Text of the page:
It helps to know not only how “adaptable” your child is to different environments but also how flexible certain destinations are to the needs of your child.

Wisdom to know the difference

How do you know exactly what you can change and what you cannot?

I recommend talking to other parents with autistic kids.

Pick their brains: Where did they travel? How was the experience? What did they do to plan for their trip?  What accommodations did they create at home versus need at the destination?

Their experiences may spark inspiration. Their advice will give you direction and encouragement.  While their experiences are their experiences, you can still glean some nugget of insight to help make better decisions.

You can always start a conversation with me!  Now that my kids are nearly adults I have become a little wiser along the way.  I can never pay back those who helped me through this journey when I started.  But I can “pay it forward” to others!

Think “happy thoughts” to overcome your fears

I was just stubborn enough to make sure we traveled as a family despite the fears.  I adopted the “do or die” attitude whenever we went somewhere…to the children’s museum, to the outdoor historical park, the movies, to the local playground, to the amusement rides at the county fair, etc.

While my kids were young we weaned them into travel experiences. We took mini-vacations or local staycations so they got used to different routines and environments. They developed the skill of “adaptability”. Slowly we overcame our fears of traveling considering their special needs.

But after a while, I learned to just “let go” and “jump all in”.  I was SO ready to behold the castle at Walt Disney World! After a year of watching park planning videos, so were my kids. They were just as excited as I was. And the trip ended up blowing my worries out of the water!

 

Overcoming Fears of Traveling with Autism through “life lessons”

Will you be part of that 85% that worries over nothing? Or are you that 15% in which what you worry about happens, but the experience made you or your child a better person?

Failure will happen.  But you, your child and family will come out braver and stronger than before.  If those “big, bad worries” happen on your trip…well, consider it a valuable life lesson.

The more you travel the more you’ll reach those “mountain top” experiences of achievement (maybe even accomplish those skills your child been working on for months in therapy).

I have NEVER regretted the time traveling with my autistic kids, not even when they had meltdowns and I was at my wits-end.

I recommend viewing any trip outside the home as an adventure to explore the world and learn new and fascinating things. Life is a journey filled with experiential learning.

Consider making your vacation decisions and planning in light of the wisdom of the “serenity prayer”.

And…a joyful, positive attitude goes a long way!

 

If you need someone to rely on for special needs travel guidance, please consider me.  I would love to help you!  Just click on this link for a free travel consultation!

 

 

Autism Travel Tips with Wolf+Friends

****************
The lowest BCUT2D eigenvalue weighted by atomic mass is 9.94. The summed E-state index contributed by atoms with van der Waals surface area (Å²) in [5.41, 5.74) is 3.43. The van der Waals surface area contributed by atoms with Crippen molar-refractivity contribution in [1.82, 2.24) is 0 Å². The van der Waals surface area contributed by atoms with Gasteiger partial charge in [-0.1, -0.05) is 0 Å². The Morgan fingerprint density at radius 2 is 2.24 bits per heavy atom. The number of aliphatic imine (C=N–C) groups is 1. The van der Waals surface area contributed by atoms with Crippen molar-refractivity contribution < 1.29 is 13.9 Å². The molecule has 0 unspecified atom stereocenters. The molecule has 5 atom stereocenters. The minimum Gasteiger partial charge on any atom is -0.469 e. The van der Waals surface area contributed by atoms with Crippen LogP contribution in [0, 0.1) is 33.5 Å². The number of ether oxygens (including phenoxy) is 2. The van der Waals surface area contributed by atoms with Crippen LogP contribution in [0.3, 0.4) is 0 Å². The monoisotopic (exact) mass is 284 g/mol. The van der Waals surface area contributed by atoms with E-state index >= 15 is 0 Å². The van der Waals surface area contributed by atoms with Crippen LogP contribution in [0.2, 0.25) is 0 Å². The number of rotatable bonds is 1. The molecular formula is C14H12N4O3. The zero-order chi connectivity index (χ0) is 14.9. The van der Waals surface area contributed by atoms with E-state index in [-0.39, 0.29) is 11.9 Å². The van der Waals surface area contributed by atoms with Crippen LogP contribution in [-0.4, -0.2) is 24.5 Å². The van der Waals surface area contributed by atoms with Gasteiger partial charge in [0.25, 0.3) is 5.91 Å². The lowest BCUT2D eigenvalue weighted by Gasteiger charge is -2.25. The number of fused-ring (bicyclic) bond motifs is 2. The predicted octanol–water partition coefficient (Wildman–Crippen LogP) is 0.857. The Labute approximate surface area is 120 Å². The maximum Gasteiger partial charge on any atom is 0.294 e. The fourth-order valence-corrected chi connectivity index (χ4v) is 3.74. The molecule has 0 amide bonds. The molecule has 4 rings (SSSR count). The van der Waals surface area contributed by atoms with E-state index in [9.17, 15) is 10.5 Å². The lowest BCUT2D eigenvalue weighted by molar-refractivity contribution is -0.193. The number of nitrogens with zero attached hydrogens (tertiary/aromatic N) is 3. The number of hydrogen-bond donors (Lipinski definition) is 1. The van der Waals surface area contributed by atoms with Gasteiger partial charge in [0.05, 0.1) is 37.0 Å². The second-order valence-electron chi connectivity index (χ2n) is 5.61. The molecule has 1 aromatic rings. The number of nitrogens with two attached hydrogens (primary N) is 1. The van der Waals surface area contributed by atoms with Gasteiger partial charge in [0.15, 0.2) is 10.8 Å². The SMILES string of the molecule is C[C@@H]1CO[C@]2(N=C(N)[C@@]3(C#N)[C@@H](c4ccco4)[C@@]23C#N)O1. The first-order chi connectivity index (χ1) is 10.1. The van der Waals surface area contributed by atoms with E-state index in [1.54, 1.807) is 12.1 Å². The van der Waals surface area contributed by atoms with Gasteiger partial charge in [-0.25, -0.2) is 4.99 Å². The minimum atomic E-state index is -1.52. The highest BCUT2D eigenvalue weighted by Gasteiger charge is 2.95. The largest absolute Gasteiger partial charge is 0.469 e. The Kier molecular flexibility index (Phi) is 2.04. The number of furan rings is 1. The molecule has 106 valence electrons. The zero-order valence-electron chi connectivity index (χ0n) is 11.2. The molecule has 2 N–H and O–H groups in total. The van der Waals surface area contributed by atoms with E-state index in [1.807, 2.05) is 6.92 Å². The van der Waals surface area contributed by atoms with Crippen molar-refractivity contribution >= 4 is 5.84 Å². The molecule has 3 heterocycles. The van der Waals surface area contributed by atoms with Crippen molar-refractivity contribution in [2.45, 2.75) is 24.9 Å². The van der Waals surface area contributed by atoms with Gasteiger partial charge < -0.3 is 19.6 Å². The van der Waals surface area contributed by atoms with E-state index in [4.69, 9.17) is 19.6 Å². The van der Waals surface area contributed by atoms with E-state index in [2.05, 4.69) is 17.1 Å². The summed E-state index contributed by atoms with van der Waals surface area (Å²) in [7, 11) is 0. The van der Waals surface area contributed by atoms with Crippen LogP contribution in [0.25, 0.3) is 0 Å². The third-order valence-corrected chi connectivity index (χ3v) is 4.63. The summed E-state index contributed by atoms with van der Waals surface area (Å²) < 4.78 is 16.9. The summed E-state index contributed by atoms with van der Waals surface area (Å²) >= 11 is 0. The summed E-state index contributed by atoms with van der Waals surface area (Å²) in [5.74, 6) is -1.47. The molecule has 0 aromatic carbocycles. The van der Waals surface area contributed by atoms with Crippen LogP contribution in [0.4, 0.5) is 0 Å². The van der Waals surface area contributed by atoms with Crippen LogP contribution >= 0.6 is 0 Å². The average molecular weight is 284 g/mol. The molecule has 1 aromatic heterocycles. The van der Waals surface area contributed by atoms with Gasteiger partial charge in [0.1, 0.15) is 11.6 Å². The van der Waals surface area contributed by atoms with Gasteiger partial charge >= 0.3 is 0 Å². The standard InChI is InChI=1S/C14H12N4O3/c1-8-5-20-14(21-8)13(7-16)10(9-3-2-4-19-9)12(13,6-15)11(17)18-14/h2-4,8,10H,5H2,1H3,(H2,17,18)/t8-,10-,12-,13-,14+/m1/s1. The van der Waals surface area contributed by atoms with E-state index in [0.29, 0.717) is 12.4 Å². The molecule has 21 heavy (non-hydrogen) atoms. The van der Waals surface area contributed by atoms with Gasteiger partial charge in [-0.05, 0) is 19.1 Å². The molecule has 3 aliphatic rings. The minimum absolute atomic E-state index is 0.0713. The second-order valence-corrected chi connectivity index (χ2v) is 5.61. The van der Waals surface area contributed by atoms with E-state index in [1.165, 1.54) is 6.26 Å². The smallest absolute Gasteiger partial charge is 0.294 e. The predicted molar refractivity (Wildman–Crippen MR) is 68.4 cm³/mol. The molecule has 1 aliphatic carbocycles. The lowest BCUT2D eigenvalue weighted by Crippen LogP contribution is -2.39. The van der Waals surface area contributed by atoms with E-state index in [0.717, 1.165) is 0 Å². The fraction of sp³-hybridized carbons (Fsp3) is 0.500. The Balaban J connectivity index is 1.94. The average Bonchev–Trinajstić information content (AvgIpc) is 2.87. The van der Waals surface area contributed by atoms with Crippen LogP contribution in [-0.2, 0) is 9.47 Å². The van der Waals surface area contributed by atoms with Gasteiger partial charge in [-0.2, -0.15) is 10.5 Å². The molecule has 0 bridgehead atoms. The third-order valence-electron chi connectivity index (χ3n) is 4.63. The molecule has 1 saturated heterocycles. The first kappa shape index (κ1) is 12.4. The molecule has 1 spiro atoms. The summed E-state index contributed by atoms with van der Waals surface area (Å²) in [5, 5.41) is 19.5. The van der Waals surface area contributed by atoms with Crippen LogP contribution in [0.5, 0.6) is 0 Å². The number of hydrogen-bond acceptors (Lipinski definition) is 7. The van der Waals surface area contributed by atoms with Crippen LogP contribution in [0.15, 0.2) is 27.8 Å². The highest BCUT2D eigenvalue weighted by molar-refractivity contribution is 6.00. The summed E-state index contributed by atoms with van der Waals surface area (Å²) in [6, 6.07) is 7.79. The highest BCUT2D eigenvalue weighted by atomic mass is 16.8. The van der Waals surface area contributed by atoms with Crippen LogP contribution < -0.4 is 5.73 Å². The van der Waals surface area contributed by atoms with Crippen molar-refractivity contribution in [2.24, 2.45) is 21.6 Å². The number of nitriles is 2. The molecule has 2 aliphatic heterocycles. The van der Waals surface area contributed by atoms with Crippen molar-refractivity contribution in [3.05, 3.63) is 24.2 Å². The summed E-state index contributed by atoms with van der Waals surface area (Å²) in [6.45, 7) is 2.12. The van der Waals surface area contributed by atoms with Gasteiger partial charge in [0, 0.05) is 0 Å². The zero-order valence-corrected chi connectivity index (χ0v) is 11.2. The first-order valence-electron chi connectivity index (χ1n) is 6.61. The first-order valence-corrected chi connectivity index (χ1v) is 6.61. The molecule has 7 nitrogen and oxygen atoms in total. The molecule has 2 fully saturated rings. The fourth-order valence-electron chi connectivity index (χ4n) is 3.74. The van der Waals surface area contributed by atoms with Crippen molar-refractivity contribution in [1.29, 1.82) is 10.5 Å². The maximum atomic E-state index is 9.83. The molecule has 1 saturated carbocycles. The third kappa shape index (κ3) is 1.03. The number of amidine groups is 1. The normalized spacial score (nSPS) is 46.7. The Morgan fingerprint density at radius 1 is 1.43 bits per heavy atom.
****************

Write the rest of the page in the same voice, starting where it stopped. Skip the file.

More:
Autism Travel Tips with Wolf+Friends

 

Autism Travel Tips from Your Autism Guide…featured on “Wolf+Friends”

 

Just recently I had the pleasure of sharing some autism travel tips with PJ Feinstein, founder of the website and app “Wolf+Friends“. This helpful resource connects parents of special needs children with local therapists and well as other parents for a peer-to-peer support system.  Wolf+Friends also features terrific articles that highlight both the challenges and joys of raising those with autism and other diagnoses.

 

Here is the article featured on the Wolf+Friends app. (Simply download the app to continue reading the article.)

 

9 Things to Do Before Your Family Vacation

Angela Zizak, A Certified Autism Travel Professional, Offers Planning Tips For An Easier Trip.

By PJ Feinstein

Travel has always been a passion for Angela Zizak, so much so that the part-time adjunct instructor of sociology recently decided to become a travel planner. Drawing from her experience raising two teenagers with autism, she specializes in creating customized vacations for families with children on the spectrum. 

“When my daughter was six and my son was eight, we stayed at Walt Disney World for a week.  It was the first time we took advantage of an autism accommodation, and it made our trip even more magical,” says Angela. Now a certified autism travel professional, she runs the website Your Autism Guide, encouraging special needs families to step out of their comfort zone and explore exciting destinations.

Angela understands all too well that some travel experiences will be stressful but encourages parents to “think of them as ‘therapeutic growth experiences’’ for your autistic child and the whole family.” Traveling helped her kids to better cope with transitions and new environments, and she and her husband, Tony, learned to become more resilient and playful.

Angela shares 9 tips for parents who aren’t sure how to start planning a vacation with an autistic child or are just nervous about traveling in general.